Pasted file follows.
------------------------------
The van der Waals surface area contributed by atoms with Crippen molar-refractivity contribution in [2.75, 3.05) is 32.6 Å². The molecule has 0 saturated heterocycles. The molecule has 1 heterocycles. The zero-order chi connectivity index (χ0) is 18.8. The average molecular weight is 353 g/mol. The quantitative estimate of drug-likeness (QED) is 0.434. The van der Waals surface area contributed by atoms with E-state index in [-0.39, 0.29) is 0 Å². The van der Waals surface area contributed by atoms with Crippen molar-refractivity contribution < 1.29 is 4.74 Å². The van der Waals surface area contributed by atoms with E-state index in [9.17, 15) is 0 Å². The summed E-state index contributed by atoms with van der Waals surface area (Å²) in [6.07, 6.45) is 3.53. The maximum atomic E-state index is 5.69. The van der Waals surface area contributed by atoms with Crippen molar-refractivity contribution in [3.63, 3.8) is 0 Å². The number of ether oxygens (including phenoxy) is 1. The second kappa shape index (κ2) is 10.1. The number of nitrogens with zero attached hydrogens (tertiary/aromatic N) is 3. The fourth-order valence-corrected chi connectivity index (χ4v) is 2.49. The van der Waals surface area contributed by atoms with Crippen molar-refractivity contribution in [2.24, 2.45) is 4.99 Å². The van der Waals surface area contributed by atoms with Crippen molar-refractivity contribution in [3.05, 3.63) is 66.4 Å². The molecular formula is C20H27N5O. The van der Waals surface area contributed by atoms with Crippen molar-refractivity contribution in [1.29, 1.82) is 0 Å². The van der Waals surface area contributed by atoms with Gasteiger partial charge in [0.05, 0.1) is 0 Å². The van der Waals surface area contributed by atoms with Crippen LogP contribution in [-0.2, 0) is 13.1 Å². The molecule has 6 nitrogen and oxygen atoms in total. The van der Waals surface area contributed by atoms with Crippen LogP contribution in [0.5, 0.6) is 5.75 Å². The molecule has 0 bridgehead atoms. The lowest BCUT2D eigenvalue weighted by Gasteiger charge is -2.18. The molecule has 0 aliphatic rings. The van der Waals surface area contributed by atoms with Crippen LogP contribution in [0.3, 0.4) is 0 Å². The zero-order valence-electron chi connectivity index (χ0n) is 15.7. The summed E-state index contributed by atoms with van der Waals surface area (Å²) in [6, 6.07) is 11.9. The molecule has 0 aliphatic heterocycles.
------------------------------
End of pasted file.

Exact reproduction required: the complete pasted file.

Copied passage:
The van der Waals surface area contributed by atoms with Crippen molar-refractivity contribution in [2.75, 3.05) is 32.6 Å². The molecule has 0 saturated heterocycles. The molecule has 1 heterocycles. The zero-order chi connectivity index (χ0) is 18.8. The average molecular weight is 353 g/mol. The quantitative estimate of drug-likeness (QED) is 0.434. The van der Waals surface area contributed by atoms with E-state index in [-0.39, 0.29) is 0 Å². The van der Waals surface area contributed by atoms with Crippen molar-refractivity contribution < 1.29 is 4.74 Å². The van der Waals surface area contributed by atoms with E-state index in [9.17, 15) is 0 Å². The summed E-state index contributed by atoms with van der Waals surface area (Å²) in [6.07, 6.45) is 3.53. The maximum atomic E-state index is 5.69. The van der Waals surface area contributed by atoms with Crippen molar-refractivity contribution in [3.63, 3.8) is 0 Å². The number of ether oxygens (including phenoxy) is 1. The second kappa shape index (κ2) is 10.1. The number of nitrogens with zero attached hydrogens (tertiary/aromatic N) is 3. The fourth-order valence-corrected chi connectivity index (χ4v) is 2.49. The van der Waals surface area contributed by atoms with Crippen molar-refractivity contribution in [2.24, 2.45) is 4.99 Å². The van der Waals surface area contributed by atoms with Crippen molar-refractivity contribution in [3.05, 3.63) is 66.4 Å². The molecular formula is C20H27N5O. The van der Waals surface area contributed by atoms with Crippen molar-refractivity contribution in [1.29, 1.82) is 0 Å². The van der Waals surface area contributed by atoms with Gasteiger partial charge in [0.05, 0.1) is 0 Å². The van der Waals surface area contributed by atoms with Crippen LogP contribution in [-0.2, 0) is 13.1 Å². The molecule has 6 nitrogen and oxygen atoms in total. The van der Waals surface area contributed by atoms with Crippen LogP contribution in [0.5, 0.6) is 5.75 Å². The molecule has 0 bridgehead atoms. The lowest BCUT2D eigenvalue weighted by Gasteiger charge is -2.18. The molecule has 0 aliphatic rings. The van der Waals surface area contributed by atoms with Crippen LogP contribution in [0.3, 0.4) is 0 Å². The zero-order valence-electron chi connectivity index (χ0n) is 15.7. The summed E-state index contributed by atoms with van der Waals surface area (Å²) in [6, 6.07) is 11.9. The molecule has 0 aliphatic heterocycles.